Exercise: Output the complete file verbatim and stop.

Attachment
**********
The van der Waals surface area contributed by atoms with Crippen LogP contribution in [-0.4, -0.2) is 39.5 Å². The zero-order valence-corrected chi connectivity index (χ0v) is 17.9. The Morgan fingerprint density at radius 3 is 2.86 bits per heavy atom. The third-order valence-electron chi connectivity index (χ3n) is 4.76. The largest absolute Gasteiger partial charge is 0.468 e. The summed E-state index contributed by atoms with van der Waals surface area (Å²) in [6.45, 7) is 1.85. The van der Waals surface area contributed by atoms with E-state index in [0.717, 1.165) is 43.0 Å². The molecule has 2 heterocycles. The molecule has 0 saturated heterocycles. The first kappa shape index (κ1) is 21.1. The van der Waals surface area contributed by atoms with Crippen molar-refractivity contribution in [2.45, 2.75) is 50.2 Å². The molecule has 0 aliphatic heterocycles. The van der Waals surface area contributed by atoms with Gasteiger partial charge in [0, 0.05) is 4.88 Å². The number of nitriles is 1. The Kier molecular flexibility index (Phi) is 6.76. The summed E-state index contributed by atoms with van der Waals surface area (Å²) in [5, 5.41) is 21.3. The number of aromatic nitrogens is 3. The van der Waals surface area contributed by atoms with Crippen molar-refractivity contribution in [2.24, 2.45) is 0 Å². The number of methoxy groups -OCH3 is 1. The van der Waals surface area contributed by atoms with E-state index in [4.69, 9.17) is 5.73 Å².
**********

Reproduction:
The van der Waals surface area contributed by atoms with Crippen LogP contribution in [-0.4, -0.2) is 39.5 Å². The zero-order valence-corrected chi connectivity index (χ0v) is 17.9. The Morgan fingerprint density at radius 3 is 2.86 bits per heavy atom. The third-order valence-electron chi connectivity index (χ3n) is 4.76. The largest absolute Gasteiger partial charge is 0.468 e. The summed E-state index contributed by atoms with van der Waals surface area (Å²) in [6.45, 7) is 1.85. The van der Waals surface area contributed by atoms with E-state index in [0.717, 1.165) is 43.0 Å². The molecule has 2 heterocycles. The molecule has 0 saturated heterocycles. The first kappa shape index (κ1) is 21.1. The van der Waals surface area contributed by atoms with Crippen molar-refractivity contribution in [2.45, 2.75) is 50.2 Å². The molecule has 0 aliphatic heterocycles. The van der Waals surface area contributed by atoms with Gasteiger partial charge in [0, 0.05) is 4.88 Å². The number of nitriles is 1. The Kier molecular flexibility index (Phi) is 6.76. The summed E-state index contributed by atoms with van der Waals surface area (Å²) in [5, 5.41) is 21.3. The number of aromatic nitrogens is 3. The van der Waals surface area contributed by atoms with Crippen molar-refractivity contribution in [2.24, 2.45) is 0 Å². The number of methoxy groups -OCH3 is 1. The van der Waals surface area contributed by atoms with E-state index in [4.69, 9.17) is 5.73 Å².